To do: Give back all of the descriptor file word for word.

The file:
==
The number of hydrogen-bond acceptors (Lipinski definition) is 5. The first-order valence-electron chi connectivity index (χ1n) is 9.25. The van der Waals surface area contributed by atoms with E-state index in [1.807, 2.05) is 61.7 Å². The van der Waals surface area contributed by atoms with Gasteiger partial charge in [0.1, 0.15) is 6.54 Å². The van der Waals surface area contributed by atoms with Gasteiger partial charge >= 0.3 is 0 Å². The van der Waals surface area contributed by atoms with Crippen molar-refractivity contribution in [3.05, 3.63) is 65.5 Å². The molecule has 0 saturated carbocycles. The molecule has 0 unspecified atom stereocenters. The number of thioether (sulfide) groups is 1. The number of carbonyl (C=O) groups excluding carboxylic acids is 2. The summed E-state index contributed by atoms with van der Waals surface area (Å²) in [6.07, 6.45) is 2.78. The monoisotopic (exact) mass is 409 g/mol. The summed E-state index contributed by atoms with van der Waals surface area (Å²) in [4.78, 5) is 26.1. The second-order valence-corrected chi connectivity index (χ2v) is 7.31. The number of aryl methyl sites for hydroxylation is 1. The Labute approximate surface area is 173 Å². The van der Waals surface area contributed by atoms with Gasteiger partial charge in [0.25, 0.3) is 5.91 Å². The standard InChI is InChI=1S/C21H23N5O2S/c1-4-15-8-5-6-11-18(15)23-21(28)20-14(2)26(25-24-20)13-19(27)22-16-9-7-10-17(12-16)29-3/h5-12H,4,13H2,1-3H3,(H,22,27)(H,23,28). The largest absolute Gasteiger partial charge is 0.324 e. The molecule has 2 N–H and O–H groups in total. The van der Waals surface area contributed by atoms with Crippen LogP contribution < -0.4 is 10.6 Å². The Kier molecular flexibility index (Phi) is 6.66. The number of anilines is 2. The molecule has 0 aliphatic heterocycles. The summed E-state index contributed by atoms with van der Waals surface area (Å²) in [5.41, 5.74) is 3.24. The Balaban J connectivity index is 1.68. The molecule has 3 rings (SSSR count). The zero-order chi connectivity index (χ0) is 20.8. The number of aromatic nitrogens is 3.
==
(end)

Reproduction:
The number of hydrogen-bond acceptors (Lipinski definition) is 5. The first-order valence-electron chi connectivity index (χ1n) is 9.25. The van der Waals surface area contributed by atoms with E-state index in [1.807, 2.05) is 61.7 Å². The van der Waals surface area contributed by atoms with Gasteiger partial charge in [0.1, 0.15) is 6.54 Å². The van der Waals surface area contributed by atoms with Gasteiger partial charge >= 0.3 is 0 Å². The van der Waals surface area contributed by atoms with Crippen molar-refractivity contribution in [3.05, 3.63) is 65.5 Å². The molecule has 0 saturated carbocycles. The molecule has 0 unspecified atom stereocenters. The number of thioether (sulfide) groups is 1. The number of carbonyl (C=O) groups excluding carboxylic acids is 2. The summed E-state index contributed by atoms with van der Waals surface area (Å²) in [6.07, 6.45) is 2.78. The monoisotopic (exact) mass is 409 g/mol. The summed E-state index contributed by atoms with van der Waals surface area (Å²) in [4.78, 5) is 26.1. The second-order valence-corrected chi connectivity index (χ2v) is 7.31. The number of aryl methyl sites for hydroxylation is 1. The Labute approximate surface area is 173 Å². The van der Waals surface area contributed by atoms with Gasteiger partial charge in [0.25, 0.3) is 5.91 Å². The standard InChI is InChI=1S/C21H23N5O2S/c1-4-15-8-5-6-11-18(15)23-21(28)20-14(2)26(25-24-20)13-19(27)22-16-9-7-10-17(12-16)29-3/h5-12H,4,13H2,1-3H3,(H,22,27)(H,23,28). The largest absolute Gasteiger partial charge is 0.324 e. The molecule has 2 N–H and O–H groups in total. The van der Waals surface area contributed by atoms with Crippen LogP contribution < -0.4 is 10.6 Å². The Kier molecular flexibility index (Phi) is 6.66. The number of anilines is 2. The molecule has 0 aliphatic heterocycles. The summed E-state index contributed by atoms with van der Waals surface area (Å²) in [5.41, 5.74) is 3.24. The Balaban J connectivity index is 1.68. The molecule has 3 rings (SSSR count). The zero-order chi connectivity index (χ0) is 20.8. The number of aromatic nitrogens is 3.